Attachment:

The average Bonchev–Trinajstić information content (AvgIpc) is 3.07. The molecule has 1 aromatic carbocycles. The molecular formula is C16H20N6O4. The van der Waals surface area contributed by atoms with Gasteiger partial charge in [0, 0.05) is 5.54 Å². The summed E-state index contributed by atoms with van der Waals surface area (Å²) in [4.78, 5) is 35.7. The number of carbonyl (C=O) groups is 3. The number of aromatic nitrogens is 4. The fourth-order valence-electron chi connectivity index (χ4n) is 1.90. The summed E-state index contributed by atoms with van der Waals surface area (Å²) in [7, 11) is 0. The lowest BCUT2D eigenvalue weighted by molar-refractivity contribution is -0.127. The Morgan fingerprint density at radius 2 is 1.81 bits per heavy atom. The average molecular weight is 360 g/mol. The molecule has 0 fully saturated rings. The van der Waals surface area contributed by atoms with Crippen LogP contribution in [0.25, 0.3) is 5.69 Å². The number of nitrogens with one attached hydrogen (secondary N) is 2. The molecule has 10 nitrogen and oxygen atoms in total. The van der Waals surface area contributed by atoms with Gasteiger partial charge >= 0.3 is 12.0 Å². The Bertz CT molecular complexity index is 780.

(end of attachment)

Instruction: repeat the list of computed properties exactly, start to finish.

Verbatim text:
The average Bonchev–Trinajstić information content (AvgIpc) is 3.07. The molecule has 1 aromatic carbocycles. The molecular formula is C16H20N6O4. The van der Waals surface area contributed by atoms with Gasteiger partial charge in [0, 0.05) is 5.54 Å². The summed E-state index contributed by atoms with van der Waals surface area (Å²) in [4.78, 5) is 35.7. The number of carbonyl (C=O) groups is 3. The number of aromatic nitrogens is 4. The fourth-order valence-electron chi connectivity index (χ4n) is 1.90. The summed E-state index contributed by atoms with van der Waals surface area (Å²) in [7, 11) is 0. The lowest BCUT2D eigenvalue weighted by molar-refractivity contribution is -0.127. The Morgan fingerprint density at radius 2 is 1.81 bits per heavy atom. The average molecular weight is 360 g/mol. The molecule has 0 fully saturated rings. The van der Waals surface area contributed by atoms with Crippen LogP contribution in [0.25, 0.3) is 5.69 Å². The number of nitrogens with one attached hydrogen (secondary N) is 2. The molecule has 10 nitrogen and oxygen atoms in total. The van der Waals surface area contributed by atoms with Gasteiger partial charge >= 0.3 is 12.0 Å². The Bertz CT molecular complexity index is 780.